The signature public (PoemTalk #86)

Tyrone Williams, 'Written By H'Self' & 'Cant'

Tyrone Williams

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Alan Golding, Lily Applebaum, and Herman Beavers joined Al Filreis in the Wexler Studio at the Kelly Writers House — the first time PoemTalk recorded in the new studio — to discuss two short poems by Tyrone Williams that appear in the book published by Omnidawn in 2008 called On Spec. The two poems appear in the book’s first section, called “Eshuneutics.” “Written By H’Self” [text] is the first poem in the section and the very first in the book. “Cant” [text] appears fourth in the book. We based our discussion on the recording of the two poems, available with many others on Williams’s PennSound author page, made during a reading he gave in the Segue Series at the Bowery Poetry Club in December 2007, prior to the book’s publication.

These densely allusive poems meant that our first task was to peel back at least some of the layers of referentiality; yet the layers overlap, are torqued, punned, entendred, homophoned, and doubly and triply and quadrupally historicized — sometimes in one word or phrase, conjuring social, geographical, historical, juridical, psychological, musical, poetic, theoretical registers. Among the allusions we trace: Eliot’s “Tradition and the Individual Talent”; the Washington/DuBois debate over the “Talented Tenth”; the “one-drop” racial rule; the John Henry Complex; the Cumberland Gap as an escape route; the Gap (source for jeans) and marketing fetishes; the folkloric figure of Stagger Lee, who murdered for the swiping of his Stetson; the Happy Feet of African American dancers and Disney animationists; the signature of the slave narrativist, needed to “prove” her and his capacity for self-authoring; Booker T. Washington’s Atlanta Exposition speech of 1896; “Terrible Tom” with his three historical personages, including the blind autistic musician whose race and music are categorically indecipherable; the historical relegation of black musicians to vernacular music; and Moby-Dick. After all this, Herman Beavers contends that Tyrone Williams “sings the holes in history” and indicates ways in which “History with a capital H is not adequate to talk about all this stuff.” And what alternatively can be adequate? Well, we’d argue: poetry — indeed, poems as specific and yet as capacious as Tyrone Williams’s.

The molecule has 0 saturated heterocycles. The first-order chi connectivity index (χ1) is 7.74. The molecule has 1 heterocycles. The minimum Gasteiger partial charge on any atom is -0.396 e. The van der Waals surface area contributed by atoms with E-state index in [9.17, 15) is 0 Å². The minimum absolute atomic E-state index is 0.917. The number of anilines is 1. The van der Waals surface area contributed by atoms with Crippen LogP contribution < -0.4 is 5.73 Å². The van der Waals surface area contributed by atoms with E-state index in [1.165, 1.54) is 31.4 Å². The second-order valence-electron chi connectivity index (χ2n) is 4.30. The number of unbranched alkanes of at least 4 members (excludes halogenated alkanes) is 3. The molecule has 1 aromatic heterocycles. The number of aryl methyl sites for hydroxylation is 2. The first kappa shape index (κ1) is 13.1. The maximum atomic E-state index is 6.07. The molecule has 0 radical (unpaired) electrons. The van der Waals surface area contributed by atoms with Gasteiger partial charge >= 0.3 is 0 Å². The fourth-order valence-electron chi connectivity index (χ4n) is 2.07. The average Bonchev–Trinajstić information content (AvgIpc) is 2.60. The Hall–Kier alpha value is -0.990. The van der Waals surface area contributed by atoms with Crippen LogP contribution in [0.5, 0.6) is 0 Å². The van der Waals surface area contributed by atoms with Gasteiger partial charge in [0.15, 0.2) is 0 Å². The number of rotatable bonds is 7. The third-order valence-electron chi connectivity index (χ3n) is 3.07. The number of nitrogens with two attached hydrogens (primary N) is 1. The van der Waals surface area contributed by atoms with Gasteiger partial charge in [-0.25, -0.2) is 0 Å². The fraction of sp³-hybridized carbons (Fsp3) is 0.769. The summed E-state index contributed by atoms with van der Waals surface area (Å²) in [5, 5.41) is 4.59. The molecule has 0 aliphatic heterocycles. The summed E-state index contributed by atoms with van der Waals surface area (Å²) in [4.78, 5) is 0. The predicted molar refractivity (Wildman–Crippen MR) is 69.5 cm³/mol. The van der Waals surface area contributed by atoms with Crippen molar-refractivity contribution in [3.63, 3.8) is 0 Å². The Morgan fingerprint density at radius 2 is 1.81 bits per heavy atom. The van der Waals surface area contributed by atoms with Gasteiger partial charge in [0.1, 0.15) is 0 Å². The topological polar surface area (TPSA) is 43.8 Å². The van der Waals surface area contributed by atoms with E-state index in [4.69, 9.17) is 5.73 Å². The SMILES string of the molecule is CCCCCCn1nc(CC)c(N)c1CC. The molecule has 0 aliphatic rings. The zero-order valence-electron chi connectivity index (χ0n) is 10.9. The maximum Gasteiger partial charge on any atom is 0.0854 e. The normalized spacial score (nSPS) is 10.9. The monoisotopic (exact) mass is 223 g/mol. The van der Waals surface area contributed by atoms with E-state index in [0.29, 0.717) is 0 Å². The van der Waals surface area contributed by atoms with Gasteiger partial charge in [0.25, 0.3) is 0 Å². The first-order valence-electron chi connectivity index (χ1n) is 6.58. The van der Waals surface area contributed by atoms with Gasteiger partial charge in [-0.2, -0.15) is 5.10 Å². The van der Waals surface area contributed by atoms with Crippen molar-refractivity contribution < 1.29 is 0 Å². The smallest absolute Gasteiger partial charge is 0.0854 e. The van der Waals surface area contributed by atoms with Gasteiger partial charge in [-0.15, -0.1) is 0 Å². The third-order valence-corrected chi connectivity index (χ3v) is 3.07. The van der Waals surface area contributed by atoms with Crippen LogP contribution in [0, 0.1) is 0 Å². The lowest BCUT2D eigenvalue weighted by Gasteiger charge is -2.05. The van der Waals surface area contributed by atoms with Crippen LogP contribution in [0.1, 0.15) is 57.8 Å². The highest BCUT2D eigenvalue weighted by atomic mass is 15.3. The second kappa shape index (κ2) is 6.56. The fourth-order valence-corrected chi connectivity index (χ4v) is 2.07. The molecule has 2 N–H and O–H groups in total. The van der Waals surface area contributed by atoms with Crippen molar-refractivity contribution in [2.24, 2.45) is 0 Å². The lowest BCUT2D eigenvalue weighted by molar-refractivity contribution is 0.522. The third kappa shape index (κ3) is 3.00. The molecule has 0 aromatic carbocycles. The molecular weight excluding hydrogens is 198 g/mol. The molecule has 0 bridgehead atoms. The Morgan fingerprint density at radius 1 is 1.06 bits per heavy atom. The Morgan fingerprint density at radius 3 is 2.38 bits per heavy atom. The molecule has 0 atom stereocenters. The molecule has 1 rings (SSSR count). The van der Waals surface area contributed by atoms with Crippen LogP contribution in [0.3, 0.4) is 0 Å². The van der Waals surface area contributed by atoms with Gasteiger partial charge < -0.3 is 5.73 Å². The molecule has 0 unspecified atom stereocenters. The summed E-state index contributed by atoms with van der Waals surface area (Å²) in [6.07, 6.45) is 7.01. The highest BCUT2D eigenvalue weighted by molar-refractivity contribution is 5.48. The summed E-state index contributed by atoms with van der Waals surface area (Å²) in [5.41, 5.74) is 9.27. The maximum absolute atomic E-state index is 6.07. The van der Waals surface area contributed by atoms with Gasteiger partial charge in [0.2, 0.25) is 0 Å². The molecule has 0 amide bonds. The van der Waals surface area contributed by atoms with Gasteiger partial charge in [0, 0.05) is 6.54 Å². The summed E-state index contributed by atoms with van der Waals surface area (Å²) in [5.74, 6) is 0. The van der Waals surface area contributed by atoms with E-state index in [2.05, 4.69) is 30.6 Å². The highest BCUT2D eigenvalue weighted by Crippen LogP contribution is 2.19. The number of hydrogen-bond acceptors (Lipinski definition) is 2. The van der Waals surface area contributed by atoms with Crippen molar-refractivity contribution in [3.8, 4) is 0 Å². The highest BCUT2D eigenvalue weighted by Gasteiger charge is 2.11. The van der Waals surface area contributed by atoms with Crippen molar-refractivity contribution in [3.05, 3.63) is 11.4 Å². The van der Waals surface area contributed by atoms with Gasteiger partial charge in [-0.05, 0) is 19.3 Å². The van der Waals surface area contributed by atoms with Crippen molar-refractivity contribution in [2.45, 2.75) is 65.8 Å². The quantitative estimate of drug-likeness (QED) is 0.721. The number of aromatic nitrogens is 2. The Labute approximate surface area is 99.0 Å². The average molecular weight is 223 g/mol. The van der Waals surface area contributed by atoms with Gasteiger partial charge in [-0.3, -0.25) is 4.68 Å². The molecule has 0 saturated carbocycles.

Our director and engineer for this eighty-sixth episode in our series was Zach Carduner. Our editor was Amaris Cuchanski. And we at Kelly Writers House and PennSound sent a sweet thankful shout-out to Gary and Nina Wexler for making our dream of a recording studio here a reality.